Bahrain Police Beat Minors, Threatened Them with Rape

Bahraini security forces have beaten minors and threatened them with rape and electric shocks after detaining them in protest-related cases last month, the anniversary of a 2011 pro-democracy uprising, rights groups said as quoted by Al Jazeera.

A government representative did not comment on the specifics of the accusations in response to a Reuters query, saying in a statement that Bahrain took the protection of human rights “extremely seriously” and had a “zero-tolerance policy” of mistreatment in the justice system.

In a joint statement on Wednesday, Human Rights Watch (HRW) and the London-based Bahrain Institute for Rights and Democracy (BIRD) said about 13 minors aged between 11 and 17 were held in early to mid-February as authorities tried to dissuade protesters from gathering to mark the 10th anniversary of the uprising.

The children aged between 11 and 17 were also deprived of their parents or lawyers being present during their interrogations. The report also claims that judges “unnecessarily” ordered their detention.

“Five children, arrested on February 14-15, said that police from the station beat, insulted, and threatened them with electric shocks from a car battery,” the two groups said, quoting the children and their families.

Police also accused children of vandalism, planting a fake bomb and throwing petrol bombs in November 2020, they added in the statement. Four children remain in detention and are being tried as adults, including a 16-year-old with a serious medical condition and who is due to face a court hearing tomorrow, New York-based HRW and BIRD said.

“An officer hit a 13-year-old on his head and threatened to rape him, give him electric shocks, and beat his genitals.  A police officer who threatens a 13-year-old with rape or electric shocks from a car battery is an abominable stain on Bahrain’s reputation,” said Sayed Ahmed Al-Wadaei, advocacy director at BIRD:

“Bahraini police officers treated children as enemies who must be terrorized into confessing, while prosecutors and judges shut parents and lawyers out of proceedings.”

In a statement on Wednesday, Bahrain’s attorney general directed the public prosecution to adopt the aims of a law on corrective justice for children and their protection issued on February 18 and intended to take effect six months later.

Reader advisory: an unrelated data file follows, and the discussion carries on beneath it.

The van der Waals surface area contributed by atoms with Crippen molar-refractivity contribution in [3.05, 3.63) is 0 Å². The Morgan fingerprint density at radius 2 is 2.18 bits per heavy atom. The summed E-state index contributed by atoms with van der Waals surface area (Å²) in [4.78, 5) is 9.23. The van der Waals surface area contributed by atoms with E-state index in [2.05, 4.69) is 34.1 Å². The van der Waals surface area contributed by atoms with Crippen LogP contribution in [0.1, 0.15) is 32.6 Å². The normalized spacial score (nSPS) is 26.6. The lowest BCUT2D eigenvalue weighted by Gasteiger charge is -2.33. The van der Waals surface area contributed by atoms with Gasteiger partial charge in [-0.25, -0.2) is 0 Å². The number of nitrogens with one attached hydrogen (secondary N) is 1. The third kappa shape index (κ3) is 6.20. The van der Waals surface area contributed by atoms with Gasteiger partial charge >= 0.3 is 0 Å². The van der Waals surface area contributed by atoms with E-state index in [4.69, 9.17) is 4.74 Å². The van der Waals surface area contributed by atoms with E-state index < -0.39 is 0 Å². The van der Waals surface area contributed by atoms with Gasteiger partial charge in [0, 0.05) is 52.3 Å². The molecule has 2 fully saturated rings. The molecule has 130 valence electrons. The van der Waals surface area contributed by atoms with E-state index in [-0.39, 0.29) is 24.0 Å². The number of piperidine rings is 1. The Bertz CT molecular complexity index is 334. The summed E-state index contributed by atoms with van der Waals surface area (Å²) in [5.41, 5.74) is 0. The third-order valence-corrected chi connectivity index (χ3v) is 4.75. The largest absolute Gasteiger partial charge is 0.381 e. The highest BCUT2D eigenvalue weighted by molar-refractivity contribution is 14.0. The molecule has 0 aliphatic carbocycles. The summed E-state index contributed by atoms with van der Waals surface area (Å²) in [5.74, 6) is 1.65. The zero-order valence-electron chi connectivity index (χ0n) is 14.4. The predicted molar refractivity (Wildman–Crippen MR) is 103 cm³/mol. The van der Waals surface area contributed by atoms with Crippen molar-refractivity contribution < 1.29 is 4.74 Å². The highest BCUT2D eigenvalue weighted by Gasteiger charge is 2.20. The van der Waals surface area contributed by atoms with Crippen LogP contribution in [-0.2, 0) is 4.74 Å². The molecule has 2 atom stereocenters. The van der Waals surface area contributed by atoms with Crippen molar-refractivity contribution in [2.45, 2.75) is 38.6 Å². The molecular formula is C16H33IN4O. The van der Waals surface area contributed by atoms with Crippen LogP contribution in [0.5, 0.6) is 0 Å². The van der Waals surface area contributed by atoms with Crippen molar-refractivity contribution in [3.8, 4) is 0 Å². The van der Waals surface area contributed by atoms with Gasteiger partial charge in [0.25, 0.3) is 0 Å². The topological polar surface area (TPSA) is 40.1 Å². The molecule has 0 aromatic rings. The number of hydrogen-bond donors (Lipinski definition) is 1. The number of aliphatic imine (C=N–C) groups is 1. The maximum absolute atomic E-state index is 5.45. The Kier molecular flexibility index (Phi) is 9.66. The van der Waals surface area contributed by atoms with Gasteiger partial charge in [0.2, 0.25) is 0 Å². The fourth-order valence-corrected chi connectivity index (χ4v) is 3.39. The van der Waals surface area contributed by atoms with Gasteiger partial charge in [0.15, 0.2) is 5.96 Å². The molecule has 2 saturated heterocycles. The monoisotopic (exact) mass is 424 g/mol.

The government representative added that when dealing with those younger than 18, the decisions of the criminal justice system in the Gulf Arab nation weigh “each individual child’s best interests, as well as their rehabilitation and place in society”.

Last month BIRD revealed that a Bahraini judge ordered the detention of two 13-year-olds for seven days following interrogation by the public prosecution in connection to the government’s crackdown as activists marked the 10th anniversary of the Bahraini Uprising on 14 February.

Both children faced up to 20 years in prison over arson charges in connection to protests in their home village of Abu Qua last year. In some cases, the rights groups said, Bahraini police arrested children accused of burning tyres or blocking a road on the day of their arrest. Police also accused children of planting a fake bomb and throwing Molotov cocktails.

However, BIRD stated that Bahrain’s police and judiciary are notorious for refusing to grant detainees access to legal representation and claim that the children may have been intimidated into providing coerced confessions.

“These abuses by Bahrain’s criminal justice system are the latest entry in a long record of harming children to send a repressive message,” said Bill Van Esveld, associate children’s rights director at HRW.

“The UK, US, and other governments should ensure that their security support to Bahrain is not being used to torture and humiliate kids.”

Bahrain’s United States-backed, Sunni Muslim monarchy used force to suppress the 2011 uprising, led mostly by members of the Shia Muslim majority, and cracked down hard on sporadic unrest and dissent later. It was the only Gulf state to experience one of the “Arab Spring” uprisings a decade ago.

Mass trials followed and thousands were imprisoned, with many others fleeing abroad. Subsequently, there have been clashes between protesters and security forces, which have been targeted by bomb attacks.

Rights groups including Amnesty International have criticised the kingdom’s lack of an independent judiciary and accused its security forces of committing torture and other forms of ill-treatment with impunity.

The government denies the charges.